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Acta sci. vet. (Impr.) ; 51(supl.1): Pub. 859, 2023. ilus
Artigo em Inglês | VETINDEX | ID: biblio-1434580


Background: Captive tigers can live a long life, around 26 years. Among the diseases described some of non-infectious origin are quite common, such as chronic kidney disease, spondylosis, and biliary cysts or tumors. On the other hand, pyometra has been frequently reported in lions, who have a higher risk of developing the disease than tigers and leopards. Pyometra is a disease with few descriptions in tigers and it may be related to the physiological features of the species. The animal is listed as Endangered on the International Union for the Conservation of Nature Red List of Threatened. The present report aims to describe the diagnosis and treatment of pyometra in a captive tigress. Case: A 7-year-old entire female tiger (Panthera tigris) weighing 140 kg was presented with a 3-day history of anorexia and prostration. For clinical examinations, collection of laboratory and imaging tests, the patient initially underwent dissociative anesthesia to allow catheterization of the cephalic vein and intravenous general anesthesia for orotracheal intubation followed by anesthetic maintenance in isoflurane. On general physical examination, the animal had normal colored mucosa, vital parameters within normal limits, and a body condition score of 6 on a scale of 9. There was no presence of vulvar secretion. The blood count and the biochemical exams showed values within the normal range for the species. The chest X-ray in the right and left views did not demonstrate pulmonary abnormalities. Ultrasonographic examination of the abdomen showed distension of the uterine body and horns, which have intraluminal hyperechoic fluid content without flocculation. Based on the imaging exam, the diagnosis was suggestive of pyometra. Exploratory celiotomy was performed via ventral midline, confirming the condition, which was treated by ovariohysterectomy. The surgical technique was performed as described for therapeutic ovariohysterectomy in dogs and cats. Culture of uterine content identified Escherichia coli. The histological analysis identified diffuse endometritis associated with follicular cysts. The tiger had complete recovery without any complications. The patient was releasing 13 days after the surgical procedure and in the last contact four months after the surgery, it was in perfect health conditions. Discussion: Pyometra in large exotic felids has been occasionally reported, mainly in animals more than 10 years of age. Although the tigress in the report is estimated to be seven years old. The patient in question started with anorexia and prostration and as there was already a history of cystic endometrial hyperplasia, a possible pyometra was suspected, despite being uncommon in the species. There was not vaginal discharge. The definitive diagnosis was by means of ultrasound examination and ovariohysterectomy was performed. Abdominal surgery for these large felids is complex, due to the intra-abdominal volume the flank approach or by laparoscopic is suggested, however in this case a ventral midline incision was performed without intercurrences and complications in the post-operative period. The surgical technique like that used in small animals was effective for the treatment of pyometra in the tigress with the use of ovariohysterectomy. Culture of uterine content identified Escherichia coli, which has been the most commonly isolated pathogen in pyometra of large felids. It was concluded that, as in bitches with pyometra, early diagnosis and surgical treatment is ideal for the patient's recovery.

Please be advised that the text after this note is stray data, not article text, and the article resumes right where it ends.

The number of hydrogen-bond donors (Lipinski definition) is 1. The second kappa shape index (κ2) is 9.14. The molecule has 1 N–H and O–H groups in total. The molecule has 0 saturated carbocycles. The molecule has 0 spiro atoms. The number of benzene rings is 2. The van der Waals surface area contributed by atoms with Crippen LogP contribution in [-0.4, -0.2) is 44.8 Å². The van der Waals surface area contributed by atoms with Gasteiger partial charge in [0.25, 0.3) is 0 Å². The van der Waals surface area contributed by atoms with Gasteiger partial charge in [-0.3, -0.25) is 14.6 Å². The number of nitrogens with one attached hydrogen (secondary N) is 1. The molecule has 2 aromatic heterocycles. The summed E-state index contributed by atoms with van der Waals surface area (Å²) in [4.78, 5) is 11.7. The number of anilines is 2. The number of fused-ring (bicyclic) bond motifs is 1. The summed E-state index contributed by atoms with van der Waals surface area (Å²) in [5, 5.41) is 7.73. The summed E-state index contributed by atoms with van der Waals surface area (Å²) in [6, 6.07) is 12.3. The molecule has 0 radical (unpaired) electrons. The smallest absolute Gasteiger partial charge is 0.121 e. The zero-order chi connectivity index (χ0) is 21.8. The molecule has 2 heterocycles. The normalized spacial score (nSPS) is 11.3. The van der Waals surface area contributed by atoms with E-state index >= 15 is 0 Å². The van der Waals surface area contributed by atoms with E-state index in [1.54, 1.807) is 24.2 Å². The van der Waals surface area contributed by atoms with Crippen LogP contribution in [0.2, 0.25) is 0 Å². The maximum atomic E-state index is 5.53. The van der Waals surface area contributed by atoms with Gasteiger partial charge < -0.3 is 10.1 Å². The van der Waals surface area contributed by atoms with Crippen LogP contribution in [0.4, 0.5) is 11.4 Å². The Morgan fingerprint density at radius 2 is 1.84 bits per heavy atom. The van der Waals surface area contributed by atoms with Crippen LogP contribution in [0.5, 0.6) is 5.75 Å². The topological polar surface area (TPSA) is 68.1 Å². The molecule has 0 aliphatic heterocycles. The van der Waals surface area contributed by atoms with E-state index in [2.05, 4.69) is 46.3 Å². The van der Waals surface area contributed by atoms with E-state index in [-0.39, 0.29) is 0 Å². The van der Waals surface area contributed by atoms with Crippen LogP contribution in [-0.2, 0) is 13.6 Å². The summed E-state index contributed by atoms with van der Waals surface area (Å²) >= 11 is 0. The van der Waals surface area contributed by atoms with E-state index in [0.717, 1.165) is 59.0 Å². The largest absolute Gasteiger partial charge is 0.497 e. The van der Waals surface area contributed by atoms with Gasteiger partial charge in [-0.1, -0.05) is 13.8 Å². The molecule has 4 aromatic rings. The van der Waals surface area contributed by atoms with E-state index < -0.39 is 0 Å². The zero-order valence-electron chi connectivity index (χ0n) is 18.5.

Animais , Feminino , Tigres , Escherichia coli/isolamento & purificação , Piometra/cirurgia , Piometra/veterinária , Ovariectomia/veterinária , Histerectomia/veterinária